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ERIC Number: ED549099
Record Type: Non-Journal
Publication Date: 2012
Pages: 230
Abstractor: As Provided
Reference Count: N/A
ISBN: 978-1-2673-4679-7
ISSN: N/A
Acquisition of English Verb Transitivity by Native Speakers of Japanese
Nagano, Tomonori
ProQuest LLC, Ph.D. Dissertation, City University of New York
This study is concerned with the acquisition of English verb transitivity by native speakers of Japanese. Both a verb's semantic class (Levin, 1993; Pinker, 1989) and its frequency (Ambridge et al., 2008) have been proposed to influence the acquisition of verbs in L1. For example, verbs whose meaning entails change-of-location or change-of-state (e.g., "move," "roll," "bounce," "melt") typically participate in the causative alternation in English. In addition, among those verbs, it is predicted that high-frequency verbs such as "break" and "move" are acquired earlier than low-frequency ones such as "shatter" and "slide". In SLA, a learnability problem is expected when the usage in L1 constitutes a superset of the usage in L2 (Inagaki, 2001; Montrul, 2001). Such asymmetric relationships exist between English and Japanese when there are idiosyncratic exceptions in a verb semantic class in one language but not the other. For example, inherently-directed motion verbs (e.g., "descend," "oriru/ orosu" "descend[subscript intransitive/transitive"]) and verbs of disappearance (e.g., "disappear," "kieru/ kesu" "disappear[subscript intransitive/transitive"]) are prohibited in the causative alternation in English, but not in Japanese. Thus, a learnability problem in the causative alternation is expected for Japanese ESL learners. Twenty-six native English speakers and 35 Japanese ESL learners participated in this computer-based experiment. The data, analyzed with mixed-design ANOVA and mixed-effect linear models, show main and interaction effects of the verb's semantic class and the verb's (log) frequency. Post-hoc analyses indicate that the effect of the verb's semantic class was primarily due to the idiosyncratic exceptional semantic classes, as predicted by the asymmetric relationship in SLA. A strong effect of frequency was found for the acquisition of the idiosyncratic exceptional semantic classes, indicating that frequency plays a critical role in acquiring (unlearning) grammatical constructions that exist in L1 but not in L2. [The dissertation citations contained here are published with the permission of ProQuest LLC. Further reproduction is prohibited without permission. Copies of dissertations may be obtained by Telephone (800) 1-800-521-0600. Web page: http://www.proquest.com/en-US/products/dissertations/individuals.shtml.]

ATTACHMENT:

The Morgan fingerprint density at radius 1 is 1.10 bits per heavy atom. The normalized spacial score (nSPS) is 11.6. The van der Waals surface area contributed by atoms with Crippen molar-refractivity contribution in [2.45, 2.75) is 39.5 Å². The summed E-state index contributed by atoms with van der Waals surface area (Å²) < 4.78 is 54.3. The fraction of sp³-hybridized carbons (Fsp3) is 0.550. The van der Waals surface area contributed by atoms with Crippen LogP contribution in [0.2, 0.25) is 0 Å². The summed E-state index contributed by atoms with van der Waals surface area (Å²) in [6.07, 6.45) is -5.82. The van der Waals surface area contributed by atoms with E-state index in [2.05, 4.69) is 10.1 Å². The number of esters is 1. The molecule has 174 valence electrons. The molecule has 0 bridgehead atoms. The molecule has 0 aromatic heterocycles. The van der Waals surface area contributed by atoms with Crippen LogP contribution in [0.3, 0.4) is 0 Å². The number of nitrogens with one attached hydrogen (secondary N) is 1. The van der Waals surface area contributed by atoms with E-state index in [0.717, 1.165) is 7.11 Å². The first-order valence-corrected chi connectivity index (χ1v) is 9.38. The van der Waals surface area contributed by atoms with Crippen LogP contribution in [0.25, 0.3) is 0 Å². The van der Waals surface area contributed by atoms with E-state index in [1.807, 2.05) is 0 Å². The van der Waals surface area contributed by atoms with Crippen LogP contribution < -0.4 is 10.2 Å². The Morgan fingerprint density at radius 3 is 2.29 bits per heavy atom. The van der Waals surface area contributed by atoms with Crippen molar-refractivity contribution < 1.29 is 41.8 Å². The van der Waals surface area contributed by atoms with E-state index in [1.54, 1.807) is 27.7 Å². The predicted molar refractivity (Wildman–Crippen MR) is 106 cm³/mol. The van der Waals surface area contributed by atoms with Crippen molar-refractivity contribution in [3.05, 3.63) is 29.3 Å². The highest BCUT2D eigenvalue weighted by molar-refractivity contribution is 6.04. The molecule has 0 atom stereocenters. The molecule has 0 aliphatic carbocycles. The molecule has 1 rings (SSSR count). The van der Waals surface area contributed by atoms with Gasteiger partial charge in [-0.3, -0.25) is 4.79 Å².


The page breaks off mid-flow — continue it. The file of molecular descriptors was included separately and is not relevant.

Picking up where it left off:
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Publication Type: Dissertations/Theses - Doctoral Dissertations
Education Level: N/A
Audience: N/A
Language: English
Sponsor: N/A
Authoring Institution: N/A